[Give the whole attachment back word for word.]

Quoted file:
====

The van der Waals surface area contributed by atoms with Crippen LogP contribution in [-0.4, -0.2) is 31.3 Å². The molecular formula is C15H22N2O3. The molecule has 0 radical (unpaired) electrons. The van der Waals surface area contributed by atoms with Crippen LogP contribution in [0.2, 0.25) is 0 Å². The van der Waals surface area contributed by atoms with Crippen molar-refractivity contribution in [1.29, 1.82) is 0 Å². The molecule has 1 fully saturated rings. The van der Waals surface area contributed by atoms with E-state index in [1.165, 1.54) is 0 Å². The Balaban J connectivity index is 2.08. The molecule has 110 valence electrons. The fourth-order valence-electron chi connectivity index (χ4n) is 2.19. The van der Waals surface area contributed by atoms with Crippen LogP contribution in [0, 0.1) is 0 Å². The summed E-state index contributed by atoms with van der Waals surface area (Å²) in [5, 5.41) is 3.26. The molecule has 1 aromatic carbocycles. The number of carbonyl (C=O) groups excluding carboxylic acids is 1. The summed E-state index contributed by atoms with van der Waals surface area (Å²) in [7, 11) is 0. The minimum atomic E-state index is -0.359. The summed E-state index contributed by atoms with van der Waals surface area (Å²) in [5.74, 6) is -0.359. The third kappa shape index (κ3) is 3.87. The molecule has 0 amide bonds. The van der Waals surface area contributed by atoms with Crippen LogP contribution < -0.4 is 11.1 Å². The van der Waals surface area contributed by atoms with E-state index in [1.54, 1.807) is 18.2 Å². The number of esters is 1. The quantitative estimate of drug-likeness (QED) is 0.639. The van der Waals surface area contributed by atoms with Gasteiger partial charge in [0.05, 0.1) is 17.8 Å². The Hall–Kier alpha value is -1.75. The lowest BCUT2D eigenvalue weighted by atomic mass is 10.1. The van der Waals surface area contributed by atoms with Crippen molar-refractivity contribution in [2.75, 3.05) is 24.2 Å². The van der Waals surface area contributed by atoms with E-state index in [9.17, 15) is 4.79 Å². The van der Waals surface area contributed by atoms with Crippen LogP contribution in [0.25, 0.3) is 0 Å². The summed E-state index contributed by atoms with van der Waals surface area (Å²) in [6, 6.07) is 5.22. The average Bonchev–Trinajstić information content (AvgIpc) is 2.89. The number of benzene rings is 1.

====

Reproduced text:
The van der Waals surface area contributed by atoms with Crippen LogP contribution in [-0.4, -0.2) is 31.3 Å². The molecular formula is C15H22N2O3. The molecule has 0 radical (unpaired) electrons. The van der Waals surface area contributed by atoms with Crippen LogP contribution in [0.2, 0.25) is 0 Å². The van der Waals surface area contributed by atoms with Crippen molar-refractivity contribution in [1.29, 1.82) is 0 Å². The molecule has 1 fully saturated rings. The van der Waals surface area contributed by atoms with E-state index in [1.165, 1.54) is 0 Å². The Balaban J connectivity index is 2.08. The molecule has 110 valence electrons. The fourth-order valence-electron chi connectivity index (χ4n) is 2.19. The van der Waals surface area contributed by atoms with Crippen LogP contribution in [0, 0.1) is 0 Å². The summed E-state index contributed by atoms with van der Waals surface area (Å²) in [5, 5.41) is 3.26. The molecule has 1 aromatic carbocycles. The number of carbonyl (C=O) groups excluding carboxylic acids is 1. The summed E-state index contributed by atoms with van der Waals surface area (Å²) in [7, 11) is 0. The minimum atomic E-state index is -0.359. The summed E-state index contributed by atoms with van der Waals surface area (Å²) in [5.74, 6) is -0.359. The third kappa shape index (κ3) is 3.87. The molecule has 0 amide bonds. The van der Waals surface area contributed by atoms with Crippen LogP contribution < -0.4 is 11.1 Å². The van der Waals surface area contributed by atoms with E-state index in [1.54, 1.807) is 18.2 Å². The number of esters is 1. The quantitative estimate of drug-likeness (QED) is 0.639. The van der Waals surface area contributed by atoms with Gasteiger partial charge in [0.05, 0.1) is 17.8 Å². The Hall–Kier alpha value is -1.75. The lowest BCUT2D eigenvalue weighted by atomic mass is 10.1. The van der Waals surface area contributed by atoms with Crippen molar-refractivity contribution in [2.75, 3.05) is 24.2 Å². The van der Waals surface area contributed by atoms with E-state index in [9.17, 15) is 4.79 Å². The van der Waals surface area contributed by atoms with Crippen LogP contribution in [0.25, 0.3) is 0 Å². The summed E-state index contributed by atoms with van der Waals surface area (Å²) in [6, 6.07) is 5.22. The average Bonchev–Trinajstić information content (AvgIpc) is 2.89. The number of benzene rings is 1.